Archive for April, 2019

IMG_1208This week I have been reminded that many in The United Methodist Church are pushing the envelope.   Many pastors, churches, Boards of Ordained Ministry, Bishops, and entire conferences are reacting strongly to the decisions made at the recent General Conference session in St. Louis.  There are many who are trying to push the envelope regarding the church’s position on homosexuality and the church.  At the same time, there are people pushing the envelope in other ways.  For example, I learned of laity who are publicly administering the sacrament of communion.

Years ago I was asked to fill the pulpit when my pastor was gone one Sunday, so I did.  Before the worship service I saw the communion elements on the altar and so I asked who was administering the sacraments.  The lay people in charge of worship matter-of-factly said, “You are.”  I said, “Well, who is going to bless the sacraments?”  They again replied, “You are.”  That was a problem because I’m not ordained, I’m not a licensed local pastor, I am a lay person.

So what did I do?  I blessed the elements and served communion and no one said a thing.    Ever since, I’ve scratched my head and wondered about that day I broke our church’s protocol.  You see I’m normally a rule-follower.  But in this situation I broke our United Methodist rules, and no harm seemed to come of it.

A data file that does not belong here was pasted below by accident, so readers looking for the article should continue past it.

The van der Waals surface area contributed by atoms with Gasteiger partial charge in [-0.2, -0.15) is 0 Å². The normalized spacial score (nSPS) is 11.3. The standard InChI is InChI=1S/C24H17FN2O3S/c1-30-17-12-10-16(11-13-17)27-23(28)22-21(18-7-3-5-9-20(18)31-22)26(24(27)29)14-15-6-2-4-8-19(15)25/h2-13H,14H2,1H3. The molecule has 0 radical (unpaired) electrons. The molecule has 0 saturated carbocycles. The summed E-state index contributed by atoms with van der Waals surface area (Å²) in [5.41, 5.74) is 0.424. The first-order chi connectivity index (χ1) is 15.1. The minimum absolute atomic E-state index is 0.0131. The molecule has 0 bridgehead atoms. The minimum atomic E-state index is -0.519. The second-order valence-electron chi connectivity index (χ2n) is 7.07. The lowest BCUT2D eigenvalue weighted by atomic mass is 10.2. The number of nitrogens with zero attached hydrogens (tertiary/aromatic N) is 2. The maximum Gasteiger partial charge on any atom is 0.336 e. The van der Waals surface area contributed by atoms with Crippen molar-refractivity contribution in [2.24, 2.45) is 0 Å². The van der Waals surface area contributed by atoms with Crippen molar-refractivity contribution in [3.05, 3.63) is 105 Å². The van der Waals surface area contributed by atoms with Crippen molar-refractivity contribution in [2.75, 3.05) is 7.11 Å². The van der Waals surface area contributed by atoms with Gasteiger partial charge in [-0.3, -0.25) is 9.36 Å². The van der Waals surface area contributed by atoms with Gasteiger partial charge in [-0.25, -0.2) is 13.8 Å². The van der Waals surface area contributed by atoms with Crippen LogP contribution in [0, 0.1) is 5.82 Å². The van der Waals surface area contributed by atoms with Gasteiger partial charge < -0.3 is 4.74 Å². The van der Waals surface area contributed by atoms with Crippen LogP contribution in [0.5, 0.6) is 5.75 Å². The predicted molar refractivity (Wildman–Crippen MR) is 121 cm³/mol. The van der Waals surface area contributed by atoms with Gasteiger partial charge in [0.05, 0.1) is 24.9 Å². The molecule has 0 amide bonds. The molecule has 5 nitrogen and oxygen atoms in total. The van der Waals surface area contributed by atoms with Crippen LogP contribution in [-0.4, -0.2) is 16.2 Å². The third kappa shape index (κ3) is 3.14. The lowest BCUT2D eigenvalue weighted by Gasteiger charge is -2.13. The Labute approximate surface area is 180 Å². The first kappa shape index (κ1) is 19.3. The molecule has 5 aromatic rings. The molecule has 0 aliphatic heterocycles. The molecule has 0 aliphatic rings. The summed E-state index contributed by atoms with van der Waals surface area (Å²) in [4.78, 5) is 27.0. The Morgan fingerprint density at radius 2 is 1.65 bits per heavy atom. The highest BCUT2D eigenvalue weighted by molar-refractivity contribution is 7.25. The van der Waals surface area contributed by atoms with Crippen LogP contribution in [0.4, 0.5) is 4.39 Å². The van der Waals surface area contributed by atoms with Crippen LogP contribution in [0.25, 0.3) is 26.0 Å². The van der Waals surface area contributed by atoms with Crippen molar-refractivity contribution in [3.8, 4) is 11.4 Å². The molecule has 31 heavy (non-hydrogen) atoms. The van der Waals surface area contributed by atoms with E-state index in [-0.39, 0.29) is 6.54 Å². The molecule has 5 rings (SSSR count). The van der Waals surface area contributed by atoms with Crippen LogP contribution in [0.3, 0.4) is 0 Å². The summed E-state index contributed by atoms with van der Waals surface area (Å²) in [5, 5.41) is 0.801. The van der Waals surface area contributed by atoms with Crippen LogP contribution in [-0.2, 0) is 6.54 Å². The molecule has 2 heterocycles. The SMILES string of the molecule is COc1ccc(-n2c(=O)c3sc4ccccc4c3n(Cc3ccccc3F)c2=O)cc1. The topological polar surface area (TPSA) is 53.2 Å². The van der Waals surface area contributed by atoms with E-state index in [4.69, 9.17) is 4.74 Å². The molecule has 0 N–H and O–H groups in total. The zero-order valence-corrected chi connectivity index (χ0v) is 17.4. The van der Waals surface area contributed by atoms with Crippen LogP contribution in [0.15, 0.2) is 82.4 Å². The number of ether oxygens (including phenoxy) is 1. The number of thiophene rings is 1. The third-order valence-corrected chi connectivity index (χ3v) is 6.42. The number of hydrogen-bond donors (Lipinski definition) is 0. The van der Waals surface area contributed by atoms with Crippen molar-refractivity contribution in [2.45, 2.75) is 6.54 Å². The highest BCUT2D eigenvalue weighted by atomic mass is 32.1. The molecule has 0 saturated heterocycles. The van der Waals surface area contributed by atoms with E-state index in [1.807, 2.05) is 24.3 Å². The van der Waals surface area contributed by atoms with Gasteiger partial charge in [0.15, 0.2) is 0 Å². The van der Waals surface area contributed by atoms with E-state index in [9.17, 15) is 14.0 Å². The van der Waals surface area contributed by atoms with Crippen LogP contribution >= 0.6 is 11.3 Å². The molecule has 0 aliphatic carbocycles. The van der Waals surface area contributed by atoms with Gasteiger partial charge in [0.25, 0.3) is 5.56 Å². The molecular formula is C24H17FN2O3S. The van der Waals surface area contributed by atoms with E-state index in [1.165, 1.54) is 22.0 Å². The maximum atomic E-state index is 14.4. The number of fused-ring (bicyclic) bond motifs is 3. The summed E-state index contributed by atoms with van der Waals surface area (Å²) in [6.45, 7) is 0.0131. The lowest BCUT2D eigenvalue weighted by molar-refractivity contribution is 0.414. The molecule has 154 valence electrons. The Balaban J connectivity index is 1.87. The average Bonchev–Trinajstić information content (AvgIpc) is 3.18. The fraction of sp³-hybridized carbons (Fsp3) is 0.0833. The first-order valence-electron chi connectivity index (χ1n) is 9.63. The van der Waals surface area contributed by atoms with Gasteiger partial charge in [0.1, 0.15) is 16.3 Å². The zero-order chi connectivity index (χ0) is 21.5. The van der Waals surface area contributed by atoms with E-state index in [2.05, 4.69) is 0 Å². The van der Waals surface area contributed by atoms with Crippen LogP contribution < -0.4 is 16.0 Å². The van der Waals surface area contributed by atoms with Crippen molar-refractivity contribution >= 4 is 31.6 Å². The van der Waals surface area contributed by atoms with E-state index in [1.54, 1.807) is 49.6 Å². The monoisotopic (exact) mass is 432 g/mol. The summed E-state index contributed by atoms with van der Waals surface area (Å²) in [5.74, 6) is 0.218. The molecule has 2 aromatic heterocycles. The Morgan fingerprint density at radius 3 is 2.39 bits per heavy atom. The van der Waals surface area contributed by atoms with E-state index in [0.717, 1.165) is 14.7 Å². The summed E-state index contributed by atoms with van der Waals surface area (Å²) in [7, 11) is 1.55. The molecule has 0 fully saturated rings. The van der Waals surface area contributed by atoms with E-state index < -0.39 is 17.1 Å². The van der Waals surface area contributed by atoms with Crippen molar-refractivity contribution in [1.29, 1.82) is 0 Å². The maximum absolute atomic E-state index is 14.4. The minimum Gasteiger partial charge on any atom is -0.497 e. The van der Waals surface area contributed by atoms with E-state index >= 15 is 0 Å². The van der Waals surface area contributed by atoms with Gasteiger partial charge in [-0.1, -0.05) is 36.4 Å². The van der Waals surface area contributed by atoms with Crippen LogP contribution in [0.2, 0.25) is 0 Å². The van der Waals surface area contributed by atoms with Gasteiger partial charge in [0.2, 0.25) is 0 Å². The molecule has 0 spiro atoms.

Recently I was talking with some pastors.  They were saying that if we truly want a multiplication movement to break out in our churches of Indiana, we’ll have to loosen the rules, take risks.  I asked what that would look like.  Both answered by telling stories of laity associated with their churches that served communion in public.

One of the pastors has a layman who is an employee at a Walmart.  Every week he serves communion to twenty of his fellow employees in the back room.  The other pastor has a homeless man who started a bible study in a local McDonalds.  Each week he takes a McDonald’s hamburger and breaks it saying, “Take and eat this, Christ’s body broken for you.”  What do you say to such sincere acts, both done with groups of people who would unlikely darken the doors of a church?

So what do we do with that?  To what degree do we push the envelope of our United Methodist polity?  To what degree do we unleash the laity as we send them into the fields that are ripe for harvest?  Not only are people pushing the envelope in the area of the church’s acceptance of gays and lesbians, people are also pushing the envelope in regards to our church’s polity regarding the sacraments.  Where else may the envelope be pushed as we strive to make disciples of Jesus Christ and transform the world?

— Ed Fenstermacher, Associate Director for Church Development